Pressing ahead with reforms, triggered by the recent public demonstrations demanding jobs, higher wages and an end to corruption that rocked the country, Oman is embarking on a major move to decentralise power.
As a first step in that direction, His Majesty Sultan Qaboos bin Said has ordered studies to set up governorates in all regions of the country. He also announced the establishment of a second government university and a new Islamic bank, and granted permission for banks to open more branches if they desired.
Meanwhile, labour authorities said nearly 33,500 citizens have so far been hired by the public and private sectors since Sultan Qaboos ordered the creation of 50,000 jobs in February.
The Omani monarch gave the instructions to carry out feasibility studies for the establishment of governorates in all regions during a cabinet meeting at Hisn Al Shumoukh in Manah on Monday. All the governorates will have a municipal council with authority to identify local needs and suggest and supervise projects.
Sources said the step was meant to speed up development programmes, provide better government services to citizens and "give the administrative importance deserved by all regions in the sultanate."
Oman is divided into four governorates - Muscat, Dhofar, Musandam and Buraimi, and five regions - Batinah, Dhahirah, Dhakhliyah, Sharqiyah and Wusta. Together they consist of 61 wilayats or districts.
At Monday's cabinet meeting, the Omani monarch dwelt at length on the issue of education, underlining the importance of developing the sector to "meet the aspirations of this country towards progress." He ordered the Council of Ministers to initiate work to set up a "carefully planned" public university focusing on science.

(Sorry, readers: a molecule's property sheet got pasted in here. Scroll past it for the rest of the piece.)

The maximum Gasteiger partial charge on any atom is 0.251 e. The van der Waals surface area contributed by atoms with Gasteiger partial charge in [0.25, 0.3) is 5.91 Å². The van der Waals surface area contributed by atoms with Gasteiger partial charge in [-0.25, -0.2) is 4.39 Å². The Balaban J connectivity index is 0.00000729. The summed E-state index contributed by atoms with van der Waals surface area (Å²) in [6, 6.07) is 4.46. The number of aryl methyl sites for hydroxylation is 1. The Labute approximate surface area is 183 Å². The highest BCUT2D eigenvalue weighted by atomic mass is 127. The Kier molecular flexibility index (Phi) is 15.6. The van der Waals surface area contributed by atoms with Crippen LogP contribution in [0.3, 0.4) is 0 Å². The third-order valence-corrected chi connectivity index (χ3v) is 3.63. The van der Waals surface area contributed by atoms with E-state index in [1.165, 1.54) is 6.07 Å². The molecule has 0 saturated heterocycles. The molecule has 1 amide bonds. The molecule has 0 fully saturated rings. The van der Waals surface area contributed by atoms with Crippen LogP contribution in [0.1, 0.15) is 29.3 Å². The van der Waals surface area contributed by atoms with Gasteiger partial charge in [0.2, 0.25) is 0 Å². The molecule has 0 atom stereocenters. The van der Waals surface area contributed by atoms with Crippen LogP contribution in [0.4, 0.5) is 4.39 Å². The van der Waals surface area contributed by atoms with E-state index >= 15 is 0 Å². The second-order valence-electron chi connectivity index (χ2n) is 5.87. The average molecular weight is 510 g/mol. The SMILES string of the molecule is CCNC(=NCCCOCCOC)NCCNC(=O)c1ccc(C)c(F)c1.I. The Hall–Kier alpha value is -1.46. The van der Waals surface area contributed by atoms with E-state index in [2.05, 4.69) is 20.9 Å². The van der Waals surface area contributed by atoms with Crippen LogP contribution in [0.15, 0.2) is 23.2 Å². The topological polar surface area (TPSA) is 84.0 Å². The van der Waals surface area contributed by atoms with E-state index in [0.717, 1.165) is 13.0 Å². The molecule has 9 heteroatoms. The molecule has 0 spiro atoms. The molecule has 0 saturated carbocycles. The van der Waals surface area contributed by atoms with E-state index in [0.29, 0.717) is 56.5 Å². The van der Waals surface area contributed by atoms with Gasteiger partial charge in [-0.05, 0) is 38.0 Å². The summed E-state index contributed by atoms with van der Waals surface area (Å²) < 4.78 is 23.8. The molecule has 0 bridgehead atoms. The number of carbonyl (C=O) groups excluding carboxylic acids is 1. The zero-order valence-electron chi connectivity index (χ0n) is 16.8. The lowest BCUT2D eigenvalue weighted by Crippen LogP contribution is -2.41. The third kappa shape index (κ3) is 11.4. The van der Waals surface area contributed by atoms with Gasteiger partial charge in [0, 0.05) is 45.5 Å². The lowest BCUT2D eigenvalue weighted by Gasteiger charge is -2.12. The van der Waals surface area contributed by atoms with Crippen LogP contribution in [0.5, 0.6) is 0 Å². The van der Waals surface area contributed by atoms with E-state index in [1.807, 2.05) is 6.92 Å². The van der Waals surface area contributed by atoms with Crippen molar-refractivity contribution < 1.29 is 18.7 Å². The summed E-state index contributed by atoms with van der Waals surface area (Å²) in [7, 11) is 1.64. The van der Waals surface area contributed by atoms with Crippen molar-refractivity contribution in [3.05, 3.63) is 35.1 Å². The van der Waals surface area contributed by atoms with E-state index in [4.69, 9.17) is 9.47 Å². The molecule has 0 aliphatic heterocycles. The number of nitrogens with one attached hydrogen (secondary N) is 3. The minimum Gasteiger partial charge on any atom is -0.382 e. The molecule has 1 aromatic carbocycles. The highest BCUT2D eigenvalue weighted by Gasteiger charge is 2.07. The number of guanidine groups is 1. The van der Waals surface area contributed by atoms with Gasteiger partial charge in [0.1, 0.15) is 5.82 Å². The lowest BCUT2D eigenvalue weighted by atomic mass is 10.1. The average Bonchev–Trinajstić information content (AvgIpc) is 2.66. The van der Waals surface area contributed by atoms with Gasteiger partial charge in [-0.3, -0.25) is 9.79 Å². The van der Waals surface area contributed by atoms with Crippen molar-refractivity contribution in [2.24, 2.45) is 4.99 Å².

At present, Sultan Qaboos University is the only state-run university in Oman, although several private universities function in the country and more are in the process of being set up.
Sultan Qaboos also underlined the need to support training programmes and expand the country's colleges of technology so that "they can open up new horizons for Omanis to join the workforce which will have a constructive impact on them and will reflect positively on their standards of living."
More and affordable avenues for higher education was among the main demands of the protesters who have been staging sit-ins and demonstrations throughout the country, notably in Sohar, Muscat and Salalah, since February.
Sultan Qaboos on Monday also stressed the role of the banking sector, granting permission to found an Islamic bank in the country and allowing banks to open new branches if they wished so. Commercial banks in the sultanate currently have to follow strict Central Bank of Oman (CBO) guidelines to open new offices. The Omani ruler called for a true partnership between the public and private sectors for "pushing the economic and social development wheel in the sultanate."
The Manpower Ministry, in the meantime, announced that 33,447 people have found jobs in the government and in private establishments as part of the national drive to employ 50,000 people. A senior ministry official said efforts were under way to appoint another 19,864.
Salim bin Nusair Al Hadhrami, Director-general of Planning and Development, said the private sector had so far absorbed 13,189 of its quota of 15,000 job-seekers. Those employed included skilled and unskilled workers, specialists and technicians, he added.
Explaining difficulties faced by the authorities in employing nationals, he pointed out that some applicants insisted on government jobs, expressing a distinct dislike for working in private firms. Some others were bent on jobs in certain private companies, particularly those operating in the oil and gas sector, Hadhrami said.
Also, several candidates demand employment in specific areas such as the Port of Sohar, while some apply for jobs for which they are not qualified. He said the ministry had laid down a mechanism to recruit people, giving priority to those who were already on its register.
Those who registered or updated their files during March andApril "have to wait for their turn," he added.